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The Self-Discovery Digest

by Elizabeth and Katherine Hirsh
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April 2009 Archives

The arrival of spring offers plentiful examples of growth and renewal. To take advantage of this energy, we need to focus not only on cultivating new ways of being and doing, but also on pruning away what may no longer be nourishing. Take a look at your habits and patterns and consider trimming those that have the potential to stunt your growth.

Releasing outdated ways of living can make you feel like you’re fighting through a thicket of dead wood. However, until you separate what is healthy from what is sapping your strength, you will find that your efforts produce only a meager harvest. Eliminating ideas, things, relationships, etc. that are no longer useful gives you the energy and room to focus on those things that are sustaining, joyful, and truly important.

Here are few ideas for taking stock of what to tend carefully and what to toss onto the compost pile:

• When spending time with a significant other (from work, family, etc) or doing a typical activity, does this fill you with joy?

• If someone asked you to recommend this person or activity, would you be able to do so?

• When you spend time and effort on this person or activity, do you feel energized?

• Are you eager for the next time you will see this person or engage in this activity?

• Is your commitment to this person or activity something you are looking to expand and deepen?

If you can’t truthfully answer yes to the above questions, you may want to limit the time you spend with that person or taking part in that activity. Begin to weed out relationships, tasks and commitments that are no longer constructive to make room for those things you want to see grow and expand. Further, consider what things you want to introduce into your “garden” for the first time. Give yourself permission to feel hopeful about these new developments. Make the extra daylight hours count by creating space in your life for fresh growth.

Self-Discovery Tool Number 9
Examine the people and activities that fill your life – which of these deserve a bit of extra attention and which might be best set aside? Choose one person or activity that you want to decrease your involvement. Choose one person or activity that you want to increase your involvement. Make a commitment to enact these changes and have your best spring yet!

Are you sometimes worried about where your life is headed – as though walking in unfamiliar territory without a map? At times do you feel confused about what is really important? We would love to be able to reassure you – and ourselves – that there is some profound, definitive answer or series of steps that can guarantee a sense of security and a life well lived. Unfortunately, life provides no sure bets and no ironclad directions. There is something within us, however, something we often overlook, that can be a compass for navigating our life journey. That compass is our values.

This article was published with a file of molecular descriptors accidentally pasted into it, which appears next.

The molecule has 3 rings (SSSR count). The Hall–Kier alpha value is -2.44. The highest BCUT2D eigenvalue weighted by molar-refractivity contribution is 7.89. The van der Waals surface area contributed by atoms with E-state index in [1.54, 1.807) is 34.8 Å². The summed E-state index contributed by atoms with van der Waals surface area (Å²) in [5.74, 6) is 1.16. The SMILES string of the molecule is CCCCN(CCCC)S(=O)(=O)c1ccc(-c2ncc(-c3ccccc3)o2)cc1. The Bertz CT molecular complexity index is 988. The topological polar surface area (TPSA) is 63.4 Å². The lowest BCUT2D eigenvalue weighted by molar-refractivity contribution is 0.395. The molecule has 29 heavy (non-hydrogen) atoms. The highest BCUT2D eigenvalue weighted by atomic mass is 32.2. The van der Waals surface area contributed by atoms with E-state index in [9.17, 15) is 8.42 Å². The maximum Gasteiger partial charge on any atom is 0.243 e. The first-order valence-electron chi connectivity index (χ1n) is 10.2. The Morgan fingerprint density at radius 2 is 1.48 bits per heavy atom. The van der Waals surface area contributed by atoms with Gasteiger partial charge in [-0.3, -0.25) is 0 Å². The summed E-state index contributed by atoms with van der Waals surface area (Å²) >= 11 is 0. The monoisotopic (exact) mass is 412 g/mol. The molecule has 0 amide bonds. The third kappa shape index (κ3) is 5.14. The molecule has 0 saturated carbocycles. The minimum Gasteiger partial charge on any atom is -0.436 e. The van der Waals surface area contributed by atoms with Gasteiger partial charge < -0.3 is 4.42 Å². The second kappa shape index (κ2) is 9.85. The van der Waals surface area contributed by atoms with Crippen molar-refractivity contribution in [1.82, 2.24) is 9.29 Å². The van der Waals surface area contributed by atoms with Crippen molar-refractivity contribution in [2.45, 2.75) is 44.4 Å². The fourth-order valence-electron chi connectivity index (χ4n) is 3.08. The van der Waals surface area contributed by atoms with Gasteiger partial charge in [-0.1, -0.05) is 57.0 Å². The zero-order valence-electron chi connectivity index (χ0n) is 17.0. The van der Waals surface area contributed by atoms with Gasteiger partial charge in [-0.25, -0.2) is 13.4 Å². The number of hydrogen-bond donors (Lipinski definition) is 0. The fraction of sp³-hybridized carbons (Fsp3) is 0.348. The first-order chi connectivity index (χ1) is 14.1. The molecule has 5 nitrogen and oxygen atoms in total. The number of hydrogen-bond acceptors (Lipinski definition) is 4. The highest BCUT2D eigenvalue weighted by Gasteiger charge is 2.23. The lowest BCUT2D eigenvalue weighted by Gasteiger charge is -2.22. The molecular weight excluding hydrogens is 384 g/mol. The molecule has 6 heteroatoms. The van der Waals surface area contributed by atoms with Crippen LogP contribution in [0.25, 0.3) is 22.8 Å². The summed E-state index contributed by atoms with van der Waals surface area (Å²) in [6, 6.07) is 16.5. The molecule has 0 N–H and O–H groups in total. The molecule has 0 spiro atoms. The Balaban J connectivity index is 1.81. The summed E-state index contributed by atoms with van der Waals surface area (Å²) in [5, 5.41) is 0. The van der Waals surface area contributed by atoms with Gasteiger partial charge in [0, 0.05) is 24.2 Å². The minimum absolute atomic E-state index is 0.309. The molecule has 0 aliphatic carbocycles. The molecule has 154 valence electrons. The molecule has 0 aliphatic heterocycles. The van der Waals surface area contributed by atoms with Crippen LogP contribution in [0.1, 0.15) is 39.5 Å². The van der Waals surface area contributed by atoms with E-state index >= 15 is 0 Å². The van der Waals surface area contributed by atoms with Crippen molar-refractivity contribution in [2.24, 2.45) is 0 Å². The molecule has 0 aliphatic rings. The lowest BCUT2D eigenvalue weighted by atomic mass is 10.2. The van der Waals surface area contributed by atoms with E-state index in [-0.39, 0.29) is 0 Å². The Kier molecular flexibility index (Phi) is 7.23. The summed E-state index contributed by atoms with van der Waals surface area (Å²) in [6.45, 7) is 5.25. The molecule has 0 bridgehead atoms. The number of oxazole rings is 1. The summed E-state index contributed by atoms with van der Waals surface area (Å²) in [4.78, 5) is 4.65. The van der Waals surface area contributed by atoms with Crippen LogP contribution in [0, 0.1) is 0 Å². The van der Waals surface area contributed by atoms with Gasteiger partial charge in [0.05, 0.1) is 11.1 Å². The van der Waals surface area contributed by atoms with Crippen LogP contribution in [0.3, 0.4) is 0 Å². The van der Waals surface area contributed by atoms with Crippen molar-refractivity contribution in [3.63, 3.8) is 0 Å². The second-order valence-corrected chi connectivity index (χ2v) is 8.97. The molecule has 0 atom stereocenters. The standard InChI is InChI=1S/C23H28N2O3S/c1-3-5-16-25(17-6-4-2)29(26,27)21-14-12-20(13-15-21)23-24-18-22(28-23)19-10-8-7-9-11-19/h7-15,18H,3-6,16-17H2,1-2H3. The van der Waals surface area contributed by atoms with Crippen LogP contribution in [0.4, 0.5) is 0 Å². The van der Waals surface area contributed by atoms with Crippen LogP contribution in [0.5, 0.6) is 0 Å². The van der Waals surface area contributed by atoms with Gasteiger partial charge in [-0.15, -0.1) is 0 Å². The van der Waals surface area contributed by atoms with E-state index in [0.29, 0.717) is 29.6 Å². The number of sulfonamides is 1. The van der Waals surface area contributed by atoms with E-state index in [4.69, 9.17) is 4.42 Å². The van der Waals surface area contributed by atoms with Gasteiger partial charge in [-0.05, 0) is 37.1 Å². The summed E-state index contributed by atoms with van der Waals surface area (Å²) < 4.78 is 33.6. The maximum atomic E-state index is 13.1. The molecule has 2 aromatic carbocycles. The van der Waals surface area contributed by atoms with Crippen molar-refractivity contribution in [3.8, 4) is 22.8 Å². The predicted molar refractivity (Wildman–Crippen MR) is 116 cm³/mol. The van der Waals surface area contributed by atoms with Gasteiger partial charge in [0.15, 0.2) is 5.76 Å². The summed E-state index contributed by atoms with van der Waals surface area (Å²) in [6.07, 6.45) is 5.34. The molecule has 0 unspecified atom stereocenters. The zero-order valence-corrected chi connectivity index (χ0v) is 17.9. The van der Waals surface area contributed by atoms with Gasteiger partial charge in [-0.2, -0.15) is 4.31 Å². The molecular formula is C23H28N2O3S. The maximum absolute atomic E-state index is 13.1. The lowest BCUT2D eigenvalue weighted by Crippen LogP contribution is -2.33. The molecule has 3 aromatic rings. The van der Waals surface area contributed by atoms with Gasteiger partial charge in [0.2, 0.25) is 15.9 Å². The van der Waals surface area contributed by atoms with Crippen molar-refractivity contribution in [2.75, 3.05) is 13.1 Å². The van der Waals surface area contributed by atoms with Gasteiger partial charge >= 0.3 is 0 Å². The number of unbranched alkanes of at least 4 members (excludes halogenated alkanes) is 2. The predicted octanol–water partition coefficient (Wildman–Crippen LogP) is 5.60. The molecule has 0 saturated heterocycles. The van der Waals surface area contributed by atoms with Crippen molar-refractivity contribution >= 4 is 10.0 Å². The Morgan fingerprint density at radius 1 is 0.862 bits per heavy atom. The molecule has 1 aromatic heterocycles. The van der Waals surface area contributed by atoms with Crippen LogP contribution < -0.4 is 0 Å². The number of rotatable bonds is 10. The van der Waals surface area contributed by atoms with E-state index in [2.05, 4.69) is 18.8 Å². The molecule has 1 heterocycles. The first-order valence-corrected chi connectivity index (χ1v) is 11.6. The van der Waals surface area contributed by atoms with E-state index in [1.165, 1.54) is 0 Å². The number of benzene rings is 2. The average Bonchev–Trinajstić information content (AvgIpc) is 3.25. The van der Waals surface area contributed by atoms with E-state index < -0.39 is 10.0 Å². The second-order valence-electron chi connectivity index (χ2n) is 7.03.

In order to tap into the power and guidance of this compass, you need to identify what matters most to you, what your personal values are, distinct from those that your culture suggests you should hold. This can be challenging for we are bombarded daily with messages exhorting us to place value on, and measure ourselves, in terms of things like:

• Money
• Material Success
• Good looks
• Flat Abs
• Knowing the “right people”
• Having a well-appointed home and a luxury car

But if you look within and listen to your heart of hearts, you can identify what you really care about. With this awareness you can use your personal values as a compass to orient your passage through life. Individual values are more likely to be things such as:

• Integrity
• Kindness
• Generosity
• Loyalty
• Resilience
• Curiosity

Some of us – maybe even you – might be lucky enough to have money, physical beauty, connections, etc. Yet every single one of us can have the good fortune of self-respect if we follow our compass. Don’t get lost in the dead-end pursuit of what doesn’t truly matter (and perhaps is not even attainable). Use these lists as a starting point to help you define for yourself what you sincerely value as well as what you do not. Get the direction, reinforcement, and assurance that only your personal compass can provide.

Self-Discovery Tool Number 8
Make a list of your values – what direction does your own compass point? Is your time and effort spent wisely in support of your values or are you too focused on values that come from others? How might your life improve if you followed your personal compass more often?